No one can describe (nor understand before they experience it) the depth of love one feels for their grandchild. There is pure, unadulterated joy in having a toddler excitedly yell, “Grandma!!” while running into your arms, snuggle against your shoulder, and say, “I love you!” Each stage of life has its unique blessings and challenges, and God is with us at each stage. Once we navigate the journey through childhood, adolescence, young adulthood, newly married, and middle age, we may be blessed with the gift of being a grandparent, one of God’s many good gifts.
Grandchildren do indeed add indescribable depth and richness to our lives, but consider how we as grandparents can give back to them in a way that blesses them, encourages them, and helps to form their character into the image of Jesus Christ. Ask the Holy Spirit how you can give these gifts not only to your grandchildren, but also to your children.
Grandparents often love to buy gifts as an expression of our love and grandkids love to receive them. But what they will remember far after the gift is the quality of time you spent with them. Giving someone your presence and personal attention communicates that they are valuable and worth your time. That time helps build memories and traditions. The few happy memories I have of my childhood are with my grandma. We weren’t out on fancy trips or shopping. We did ordinary things, but I had her full attention and I felt loved and special. Those memories are priceless gifts.
Let me explain what I mean by contentment. Often, we have expectations of what we would like the relationship with our grandchildren to look like. Unfortunately, putting those expectations on them can be a burden to them. I would love to see and hear from my grown grandchildren much more than I do, but I have learned to be content with the amount of time they can give me which makes the time we are together much more precious.
I have been blessed to have about twenty young adults ask me to be their mentor, which is some ways is like being a grandparent. I have come to appreciate one of the reasons they seek me out is that, in the majority of the time we are together, I am listening to them and asking clarifying questions that help them articulate what they are trying to express (i.e. “It sounds like you feel…” or “Did I understand you to say….?”). It may sound like an oxymoron, but listening is a way of “speaking into” their lives because it validates their feelings and experience. Our grandchildren need someone who can listen to more than the words. Someone who loves them enough to listen to their body language, their facial expressions, their heart.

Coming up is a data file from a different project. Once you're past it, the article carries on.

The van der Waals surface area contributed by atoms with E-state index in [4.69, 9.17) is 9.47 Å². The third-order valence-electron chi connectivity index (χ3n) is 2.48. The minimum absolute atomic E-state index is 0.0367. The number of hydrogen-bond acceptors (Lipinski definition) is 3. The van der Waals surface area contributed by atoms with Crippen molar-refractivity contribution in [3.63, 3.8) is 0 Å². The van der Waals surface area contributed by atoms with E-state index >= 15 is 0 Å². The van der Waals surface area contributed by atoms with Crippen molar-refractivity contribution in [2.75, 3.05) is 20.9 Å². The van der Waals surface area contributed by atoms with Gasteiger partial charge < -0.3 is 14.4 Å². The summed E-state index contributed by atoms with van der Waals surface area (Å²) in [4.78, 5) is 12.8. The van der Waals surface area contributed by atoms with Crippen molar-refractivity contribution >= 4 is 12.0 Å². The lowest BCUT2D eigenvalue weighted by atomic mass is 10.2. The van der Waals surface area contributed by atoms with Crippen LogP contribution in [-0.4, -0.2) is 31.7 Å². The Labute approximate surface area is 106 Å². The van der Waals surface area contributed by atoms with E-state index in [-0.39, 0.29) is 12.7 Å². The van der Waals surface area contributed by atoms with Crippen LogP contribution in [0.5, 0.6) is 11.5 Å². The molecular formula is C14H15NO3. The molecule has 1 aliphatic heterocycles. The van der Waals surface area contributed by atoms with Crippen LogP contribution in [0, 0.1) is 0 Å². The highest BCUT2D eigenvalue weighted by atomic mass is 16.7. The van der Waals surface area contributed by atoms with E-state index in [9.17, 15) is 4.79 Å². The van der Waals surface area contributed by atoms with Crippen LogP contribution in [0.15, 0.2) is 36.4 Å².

Hopefully, as we grow older, we grow wiser. There is always the temptation to want to share our great wisdom with others, especially our grandchildren. When they do directly ask for our advice, it is important to prayerfully answer as best we can, but what is even more powerful is to help them to learn how to listen to what God is saying to them. He continues to communicate with us every day. The Bible is a living book, and our grandchildren need to learn spiritual disciplines to help them know how to listen to that Word as if God is speaking to them (because he is). Spiritual disciplines like Lectio Divina are perfect for this. God also speaks to us through creation (Romans 1:20) as well as through other people, but we are often too busy to listen. The Prayer of Examen can be helpful in opening our eyes to the glory of God all around us. One way to practice the Prayer of Examen is to ask yourself three questions each night: How did I see God today? Then praise him. How did I experience God’s grace? Then thank him. What do I wish I had done differently? Then confess. You could also introduce them to times of retreat to experience silence and solitude in God’s presence. Helping our grandchildren experience intimacy with God is a gift that will follow them into eternity.
This gift is something I would imagine you do already. As grandparents, we have authority in the spiritual realm for the lives of our family. I begin every day by clothing myself, my children, grandchildren, and great grandchildren with the armor of God and ask him to shelter us all under his almighty wings. In addition to praying for your grandchildren’s daily needs, I would encourage you to pray scripture over them. There are so many beautiful promises in the Bible and as God’s adopted children we can claim them all.
Years ago, when I read The Blessing by Gary Smalley and John Trent, I was convicted of the importance of passing along the blessing to those we love. I know some cultures hesitate to do this because they don’t want to make others too proud, but I believe that is a mistake. Our grandchildren literally hear thousands of messages a day through the media that they aren’t enough. They desperately need to hear words of grace, encouragement, and hope. Be sure to bless them for more than their accomplishments, but more for their their character and what makes them uniquely them.
Whether we are aware of it or not, we are all leaving a legacy behind. These gifts will help us leave a legacy of grace when we are gone. What will your legacy be? How will your grandchildren remember you? As a professional public speaker, I have had thousands of introductions over the years, but the one that blesses me the most came from my granddaughter. She had called me up at 2:30 one morning asking me to come to her college dorm as one of the girls on their floor was having a crisis and girls didn’t know how to help. I remember walking into that dorm room filled with worried, crying young women and my granddaughter said, “This is my grandma. She’s a prayer warrior.” That blessed me and humbled me. That is a legacy I want to leave behind.
Rev. Dr. Rob Toornstra
Rev. Deb Koster